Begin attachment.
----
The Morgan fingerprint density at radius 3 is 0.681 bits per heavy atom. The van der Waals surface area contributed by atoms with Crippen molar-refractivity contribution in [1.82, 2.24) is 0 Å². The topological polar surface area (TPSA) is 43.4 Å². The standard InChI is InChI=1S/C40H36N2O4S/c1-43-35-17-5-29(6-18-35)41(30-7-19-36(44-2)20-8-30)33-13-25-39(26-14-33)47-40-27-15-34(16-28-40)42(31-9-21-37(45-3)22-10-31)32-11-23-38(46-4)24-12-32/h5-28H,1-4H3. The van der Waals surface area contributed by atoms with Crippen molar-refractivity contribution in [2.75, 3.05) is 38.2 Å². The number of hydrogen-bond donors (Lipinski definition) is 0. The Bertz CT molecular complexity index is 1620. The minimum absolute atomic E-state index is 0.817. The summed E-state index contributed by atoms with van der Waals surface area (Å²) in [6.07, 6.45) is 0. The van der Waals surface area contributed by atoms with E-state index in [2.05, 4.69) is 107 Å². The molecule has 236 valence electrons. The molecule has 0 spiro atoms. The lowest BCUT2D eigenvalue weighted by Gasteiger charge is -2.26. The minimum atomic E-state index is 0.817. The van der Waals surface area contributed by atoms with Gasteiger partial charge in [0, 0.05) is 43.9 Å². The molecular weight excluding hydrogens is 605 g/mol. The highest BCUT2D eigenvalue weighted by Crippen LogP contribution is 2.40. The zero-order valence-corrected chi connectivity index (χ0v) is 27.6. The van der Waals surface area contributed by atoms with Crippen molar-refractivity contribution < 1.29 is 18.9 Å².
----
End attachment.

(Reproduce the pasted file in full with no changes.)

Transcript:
The Morgan fingerprint density at radius 3 is 0.681 bits per heavy atom. The van der Waals surface area contributed by atoms with Crippen molar-refractivity contribution in [1.82, 2.24) is 0 Å². The topological polar surface area (TPSA) is 43.4 Å². The standard InChI is InChI=1S/C40H36N2O4S/c1-43-35-17-5-29(6-18-35)41(30-7-19-36(44-2)20-8-30)33-13-25-39(26-14-33)47-40-27-15-34(16-28-40)42(31-9-21-37(45-3)22-10-31)32-11-23-38(46-4)24-12-32/h5-28H,1-4H3. The van der Waals surface area contributed by atoms with Crippen molar-refractivity contribution in [2.75, 3.05) is 38.2 Å². The number of hydrogen-bond donors (Lipinski definition) is 0. The Bertz CT molecular complexity index is 1620. The minimum absolute atomic E-state index is 0.817. The summed E-state index contributed by atoms with van der Waals surface area (Å²) in [6.07, 6.45) is 0. The van der Waals surface area contributed by atoms with E-state index in [2.05, 4.69) is 107 Å². The molecule has 236 valence electrons. The molecule has 0 spiro atoms. The lowest BCUT2D eigenvalue weighted by Gasteiger charge is -2.26. The minimum atomic E-state index is 0.817. The van der Waals surface area contributed by atoms with Gasteiger partial charge in [0, 0.05) is 43.9 Å². The molecular weight excluding hydrogens is 605 g/mol. The highest BCUT2D eigenvalue weighted by Crippen LogP contribution is 2.40. The zero-order valence-corrected chi connectivity index (χ0v) is 27.6. The van der Waals surface area contributed by atoms with Crippen molar-refractivity contribution < 1.29 is 18.9 Å².